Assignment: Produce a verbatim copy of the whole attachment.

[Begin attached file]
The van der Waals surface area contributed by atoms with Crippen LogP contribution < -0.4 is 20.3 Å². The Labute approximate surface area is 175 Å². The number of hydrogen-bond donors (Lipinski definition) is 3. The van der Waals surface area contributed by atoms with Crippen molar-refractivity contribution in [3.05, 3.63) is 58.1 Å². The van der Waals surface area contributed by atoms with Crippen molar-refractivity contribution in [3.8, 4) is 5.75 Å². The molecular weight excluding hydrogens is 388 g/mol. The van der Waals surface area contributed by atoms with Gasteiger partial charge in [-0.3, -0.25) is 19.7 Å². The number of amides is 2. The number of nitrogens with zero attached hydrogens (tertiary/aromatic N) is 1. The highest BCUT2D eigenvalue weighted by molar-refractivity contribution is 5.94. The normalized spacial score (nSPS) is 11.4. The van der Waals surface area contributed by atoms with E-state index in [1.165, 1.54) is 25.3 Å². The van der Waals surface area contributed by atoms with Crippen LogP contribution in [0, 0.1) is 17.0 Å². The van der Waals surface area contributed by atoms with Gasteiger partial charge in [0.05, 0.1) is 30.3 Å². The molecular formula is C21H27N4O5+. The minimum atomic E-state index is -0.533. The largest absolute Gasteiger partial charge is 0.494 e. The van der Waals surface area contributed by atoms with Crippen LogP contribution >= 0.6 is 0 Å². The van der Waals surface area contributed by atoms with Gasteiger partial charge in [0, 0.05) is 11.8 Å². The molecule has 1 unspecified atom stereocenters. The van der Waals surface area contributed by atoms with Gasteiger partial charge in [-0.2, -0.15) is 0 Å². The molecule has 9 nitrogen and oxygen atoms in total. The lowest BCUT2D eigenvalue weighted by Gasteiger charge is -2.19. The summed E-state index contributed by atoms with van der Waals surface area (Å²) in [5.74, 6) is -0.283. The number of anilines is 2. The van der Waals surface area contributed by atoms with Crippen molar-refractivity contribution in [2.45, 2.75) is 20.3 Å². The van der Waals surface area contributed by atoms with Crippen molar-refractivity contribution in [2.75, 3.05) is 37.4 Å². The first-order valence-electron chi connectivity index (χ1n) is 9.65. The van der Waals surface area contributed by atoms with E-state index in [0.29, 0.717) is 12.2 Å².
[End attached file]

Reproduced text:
The van der Waals surface area contributed by atoms with Crippen LogP contribution < -0.4 is 20.3 Å². The Labute approximate surface area is 175 Å². The number of hydrogen-bond donors (Lipinski definition) is 3. The van der Waals surface area contributed by atoms with Crippen molar-refractivity contribution in [3.05, 3.63) is 58.1 Å². The van der Waals surface area contributed by atoms with Crippen molar-refractivity contribution in [3.8, 4) is 5.75 Å². The molecular weight excluding hydrogens is 388 g/mol. The van der Waals surface area contributed by atoms with Gasteiger partial charge in [-0.3, -0.25) is 19.7 Å². The number of amides is 2. The number of nitrogens with zero attached hydrogens (tertiary/aromatic N) is 1. The highest BCUT2D eigenvalue weighted by molar-refractivity contribution is 5.94. The normalized spacial score (nSPS) is 11.4. The van der Waals surface area contributed by atoms with E-state index in [1.165, 1.54) is 25.3 Å². The van der Waals surface area contributed by atoms with Crippen LogP contribution in [0, 0.1) is 17.0 Å². The van der Waals surface area contributed by atoms with Gasteiger partial charge in [0.05, 0.1) is 30.3 Å². The molecular formula is C21H27N4O5+. The minimum atomic E-state index is -0.533. The largest absolute Gasteiger partial charge is 0.494 e. The van der Waals surface area contributed by atoms with Crippen LogP contribution >= 0.6 is 0 Å². The van der Waals surface area contributed by atoms with Gasteiger partial charge in [0, 0.05) is 11.8 Å². The molecule has 1 unspecified atom stereocenters. The van der Waals surface area contributed by atoms with Gasteiger partial charge in [-0.2, -0.15) is 0 Å². The molecule has 9 nitrogen and oxygen atoms in total. The lowest BCUT2D eigenvalue weighted by Gasteiger charge is -2.19. The summed E-state index contributed by atoms with van der Waals surface area (Å²) in [5.74, 6) is -0.283. The number of anilines is 2. The van der Waals surface area contributed by atoms with Crippen molar-refractivity contribution in [2.45, 2.75) is 20.3 Å². The van der Waals surface area contributed by atoms with Crippen molar-refractivity contribution in [2.75, 3.05) is 37.4 Å². The first-order valence-electron chi connectivity index (χ1n) is 9.65. The van der Waals surface area contributed by atoms with E-state index in [0.29, 0.717) is 12.2 Å².